V8 Supercars’ Gen3 formula is set to bring greater road relevance, closer racing, and lower costs to the grid from 2022.
Supercars outlined details of a revamp that will also see a Chevrolet Camaro take to the track alongside a modified Ford Mustang, the traditional red and blue rivalry seeing greater technical parity in the V8-powered, front-engined, rear-drive field.
Discussions to secure Intellectual Property agreements with additional manufacturers are also underway, V8 Supercars says.
“We are thrilled to welcome a brand-new race car design to the track in 2022,” said Supercars CEO, Sean Seamer.
“The cars will retain their signature V8 engine format to ensure they’re fast and loud, but will be ‘hybrid ready’, and more closely resemble the road cars they are based on.”
The new Gen3 control chassis is some 100kg lighter than the existing architecture, the revised rules requiring all race cars to share the same dimensions as the road cars on which they are based; a move Supercars says aims to broaden the range of cars that are eligible to compete.
Key body components of the Gen3 Supercars – including the bonnet, doors, roof, and windows – must be identical to the road-going model, the interchangeability between race and road cars marking a return to the category’s heritage.
To improve the quality of racing, Supercars says it has targeted an aerodynamic downforce reduction of more than 50 per cent from current levels (or approximately 200kg), the new bodies sitting 100mm lower than before on a new Dunlop control tyre.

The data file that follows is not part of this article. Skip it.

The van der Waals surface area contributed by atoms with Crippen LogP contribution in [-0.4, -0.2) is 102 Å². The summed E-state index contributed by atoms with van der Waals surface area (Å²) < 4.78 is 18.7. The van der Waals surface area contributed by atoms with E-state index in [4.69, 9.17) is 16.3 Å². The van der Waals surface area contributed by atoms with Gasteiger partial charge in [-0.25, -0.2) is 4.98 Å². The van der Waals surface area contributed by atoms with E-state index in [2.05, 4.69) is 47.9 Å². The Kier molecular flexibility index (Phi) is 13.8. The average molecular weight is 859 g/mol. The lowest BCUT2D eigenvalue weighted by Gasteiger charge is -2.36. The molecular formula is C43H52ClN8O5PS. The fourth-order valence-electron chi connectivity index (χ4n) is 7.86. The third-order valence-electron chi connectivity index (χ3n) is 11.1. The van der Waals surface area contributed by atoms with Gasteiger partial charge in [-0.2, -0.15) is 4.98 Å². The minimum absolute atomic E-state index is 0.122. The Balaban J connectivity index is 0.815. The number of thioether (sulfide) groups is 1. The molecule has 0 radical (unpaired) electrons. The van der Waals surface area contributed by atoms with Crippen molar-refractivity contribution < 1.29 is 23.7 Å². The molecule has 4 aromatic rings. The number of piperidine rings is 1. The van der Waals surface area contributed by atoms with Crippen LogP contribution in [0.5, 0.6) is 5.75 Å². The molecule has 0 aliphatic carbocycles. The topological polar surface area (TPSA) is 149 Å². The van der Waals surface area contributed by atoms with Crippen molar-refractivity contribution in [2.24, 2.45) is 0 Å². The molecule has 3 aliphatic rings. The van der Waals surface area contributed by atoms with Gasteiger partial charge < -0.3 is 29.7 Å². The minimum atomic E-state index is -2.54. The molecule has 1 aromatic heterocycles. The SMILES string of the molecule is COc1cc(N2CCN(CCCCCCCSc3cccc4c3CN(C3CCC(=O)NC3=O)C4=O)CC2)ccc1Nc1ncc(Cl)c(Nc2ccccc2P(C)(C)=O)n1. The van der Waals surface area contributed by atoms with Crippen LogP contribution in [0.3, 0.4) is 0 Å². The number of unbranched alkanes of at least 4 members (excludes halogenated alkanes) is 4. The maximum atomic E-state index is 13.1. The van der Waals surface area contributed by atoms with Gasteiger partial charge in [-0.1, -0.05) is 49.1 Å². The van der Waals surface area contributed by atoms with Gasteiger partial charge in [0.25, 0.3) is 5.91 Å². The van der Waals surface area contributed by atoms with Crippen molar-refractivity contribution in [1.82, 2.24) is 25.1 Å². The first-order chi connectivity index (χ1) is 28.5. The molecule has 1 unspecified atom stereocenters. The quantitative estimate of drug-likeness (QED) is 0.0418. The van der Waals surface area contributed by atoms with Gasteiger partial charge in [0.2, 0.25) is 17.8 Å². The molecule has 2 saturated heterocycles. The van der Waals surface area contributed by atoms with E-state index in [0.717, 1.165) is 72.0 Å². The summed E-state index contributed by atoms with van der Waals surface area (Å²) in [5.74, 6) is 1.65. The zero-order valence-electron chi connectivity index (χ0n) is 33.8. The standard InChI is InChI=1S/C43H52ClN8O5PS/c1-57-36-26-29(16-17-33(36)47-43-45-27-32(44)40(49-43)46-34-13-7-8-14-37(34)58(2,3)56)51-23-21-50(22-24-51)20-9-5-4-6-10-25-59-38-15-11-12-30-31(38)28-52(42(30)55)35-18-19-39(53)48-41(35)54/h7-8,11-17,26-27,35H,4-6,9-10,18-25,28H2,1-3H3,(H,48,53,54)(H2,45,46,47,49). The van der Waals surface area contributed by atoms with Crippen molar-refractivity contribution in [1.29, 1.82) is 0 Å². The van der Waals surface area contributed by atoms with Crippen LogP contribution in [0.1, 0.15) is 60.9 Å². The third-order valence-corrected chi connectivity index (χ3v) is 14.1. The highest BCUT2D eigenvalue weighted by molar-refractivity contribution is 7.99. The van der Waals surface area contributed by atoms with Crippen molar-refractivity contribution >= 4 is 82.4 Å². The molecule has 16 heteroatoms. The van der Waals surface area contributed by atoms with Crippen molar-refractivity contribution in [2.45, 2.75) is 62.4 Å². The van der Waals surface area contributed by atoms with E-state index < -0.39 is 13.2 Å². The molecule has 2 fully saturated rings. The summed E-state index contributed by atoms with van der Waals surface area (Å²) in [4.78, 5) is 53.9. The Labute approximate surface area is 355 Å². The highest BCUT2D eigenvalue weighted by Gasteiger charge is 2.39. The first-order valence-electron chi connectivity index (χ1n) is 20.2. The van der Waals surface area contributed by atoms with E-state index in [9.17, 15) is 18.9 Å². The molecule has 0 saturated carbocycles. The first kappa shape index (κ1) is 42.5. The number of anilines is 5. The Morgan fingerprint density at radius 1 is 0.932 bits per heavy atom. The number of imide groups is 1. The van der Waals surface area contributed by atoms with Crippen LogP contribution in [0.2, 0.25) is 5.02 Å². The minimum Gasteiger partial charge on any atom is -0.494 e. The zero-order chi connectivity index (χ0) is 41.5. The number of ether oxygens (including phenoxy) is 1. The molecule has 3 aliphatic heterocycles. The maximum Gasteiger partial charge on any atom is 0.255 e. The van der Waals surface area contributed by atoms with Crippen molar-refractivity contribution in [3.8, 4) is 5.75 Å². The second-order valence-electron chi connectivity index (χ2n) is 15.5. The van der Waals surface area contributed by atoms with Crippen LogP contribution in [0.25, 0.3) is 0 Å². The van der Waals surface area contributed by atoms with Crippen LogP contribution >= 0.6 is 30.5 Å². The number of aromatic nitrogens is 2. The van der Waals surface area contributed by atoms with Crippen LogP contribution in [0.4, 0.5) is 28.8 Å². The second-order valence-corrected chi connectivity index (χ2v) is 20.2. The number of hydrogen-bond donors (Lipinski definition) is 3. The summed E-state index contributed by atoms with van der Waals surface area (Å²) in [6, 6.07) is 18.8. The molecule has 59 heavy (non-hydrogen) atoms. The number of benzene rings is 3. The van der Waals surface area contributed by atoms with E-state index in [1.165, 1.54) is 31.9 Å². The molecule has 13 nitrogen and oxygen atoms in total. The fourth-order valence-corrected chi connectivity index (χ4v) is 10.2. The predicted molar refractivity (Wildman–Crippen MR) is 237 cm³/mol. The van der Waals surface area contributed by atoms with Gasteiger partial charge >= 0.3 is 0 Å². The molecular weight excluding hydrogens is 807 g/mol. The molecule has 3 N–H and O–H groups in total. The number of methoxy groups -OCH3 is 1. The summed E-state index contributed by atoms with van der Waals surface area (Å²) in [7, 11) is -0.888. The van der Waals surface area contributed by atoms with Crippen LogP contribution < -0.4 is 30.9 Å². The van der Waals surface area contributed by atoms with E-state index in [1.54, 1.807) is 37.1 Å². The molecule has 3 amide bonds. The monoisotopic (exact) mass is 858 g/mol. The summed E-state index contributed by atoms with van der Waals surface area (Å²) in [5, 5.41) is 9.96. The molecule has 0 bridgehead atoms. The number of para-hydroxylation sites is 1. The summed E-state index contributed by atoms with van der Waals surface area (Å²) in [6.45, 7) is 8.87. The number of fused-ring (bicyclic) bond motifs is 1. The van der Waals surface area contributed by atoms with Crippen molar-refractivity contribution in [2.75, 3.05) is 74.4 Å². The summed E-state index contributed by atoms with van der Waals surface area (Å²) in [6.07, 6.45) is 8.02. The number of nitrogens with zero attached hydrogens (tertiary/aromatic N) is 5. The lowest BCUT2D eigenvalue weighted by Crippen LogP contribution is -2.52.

“These are incredible looking race cars that give a nod to the Supercar of the past, with as much attention given to design and appearance of the cars as the new technologies,” continued Seamer.
“The Gen3 project will support the longevity of Supercars by increasing the relevance to our fans and partners, reducing operating costs, and making the racing even fiercer.”
Supercars says it wants less reliance on engineering and data and more focus on driver skill within the Gen3 series. It also aims to reduce acquisition costs by up to 40 per cent of current levels in a bid to draw new players to the category.
Carry-over components from the Gen2 series include the transaxle gearbox, dampers, and independent suspension, however details of the V8 engines to be used are yet to be confirmed.
Supercars says it would like to see an increase in engine life for the Gen3 series and reduced fuel consumption across the board. A generic, Supercars-branded engine is still under consideration, but so far, no details have been released.
The first Gen3 Supercar prototype is expected to commence track testing soon with category-wide racing to begin next season.